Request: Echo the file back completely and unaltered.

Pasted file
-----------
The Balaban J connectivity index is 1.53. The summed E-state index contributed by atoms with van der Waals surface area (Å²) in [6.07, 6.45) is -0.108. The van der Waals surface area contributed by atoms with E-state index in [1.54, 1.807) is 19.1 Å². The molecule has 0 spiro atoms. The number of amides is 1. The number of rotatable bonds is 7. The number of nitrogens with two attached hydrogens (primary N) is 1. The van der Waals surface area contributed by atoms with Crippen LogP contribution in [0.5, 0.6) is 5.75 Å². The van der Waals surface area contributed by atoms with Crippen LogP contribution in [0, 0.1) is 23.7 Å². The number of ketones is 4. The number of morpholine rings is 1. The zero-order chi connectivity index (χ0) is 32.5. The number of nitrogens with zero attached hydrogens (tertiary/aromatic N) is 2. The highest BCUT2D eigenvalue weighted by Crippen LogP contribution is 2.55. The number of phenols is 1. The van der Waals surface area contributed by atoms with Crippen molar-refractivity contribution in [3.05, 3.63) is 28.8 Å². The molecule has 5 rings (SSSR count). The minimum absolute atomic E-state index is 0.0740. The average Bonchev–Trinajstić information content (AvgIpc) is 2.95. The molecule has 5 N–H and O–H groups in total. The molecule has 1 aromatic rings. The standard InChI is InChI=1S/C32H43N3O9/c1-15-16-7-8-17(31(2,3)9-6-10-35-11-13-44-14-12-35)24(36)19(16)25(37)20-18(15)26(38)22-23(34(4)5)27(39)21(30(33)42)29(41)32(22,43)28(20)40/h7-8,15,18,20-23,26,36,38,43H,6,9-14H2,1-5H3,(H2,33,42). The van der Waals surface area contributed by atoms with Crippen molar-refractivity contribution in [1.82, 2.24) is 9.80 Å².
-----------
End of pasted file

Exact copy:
The Balaban J connectivity index is 1.53. The summed E-state index contributed by atoms with van der Waals surface area (Å²) in [6.07, 6.45) is -0.108. The van der Waals surface area contributed by atoms with E-state index in [1.54, 1.807) is 19.1 Å². The molecule has 0 spiro atoms. The number of amides is 1. The number of rotatable bonds is 7. The number of nitrogens with two attached hydrogens (primary N) is 1. The van der Waals surface area contributed by atoms with Crippen LogP contribution in [0.5, 0.6) is 5.75 Å². The van der Waals surface area contributed by atoms with Crippen LogP contribution in [0, 0.1) is 23.7 Å². The number of ketones is 4. The number of morpholine rings is 1. The zero-order chi connectivity index (χ0) is 32.5. The number of nitrogens with zero attached hydrogens (tertiary/aromatic N) is 2. The highest BCUT2D eigenvalue weighted by Crippen LogP contribution is 2.55. The number of phenols is 1. The van der Waals surface area contributed by atoms with Crippen molar-refractivity contribution in [3.05, 3.63) is 28.8 Å². The molecule has 5 rings (SSSR count). The minimum absolute atomic E-state index is 0.0740. The average Bonchev–Trinajstić information content (AvgIpc) is 2.95. The molecule has 5 N–H and O–H groups in total. The molecule has 1 aromatic rings. The standard InChI is InChI=1S/C32H43N3O9/c1-15-16-7-8-17(31(2,3)9-6-10-35-11-13-44-14-12-35)24(36)19(16)25(37)20-18(15)26(38)22-23(34(4)5)27(39)21(30(33)42)29(41)32(22,43)28(20)40/h7-8,15,18,20-23,26,36,38,43H,6,9-14H2,1-5H3,(H2,33,42). The van der Waals surface area contributed by atoms with Crippen molar-refractivity contribution in [1.82, 2.24) is 9.80 Å².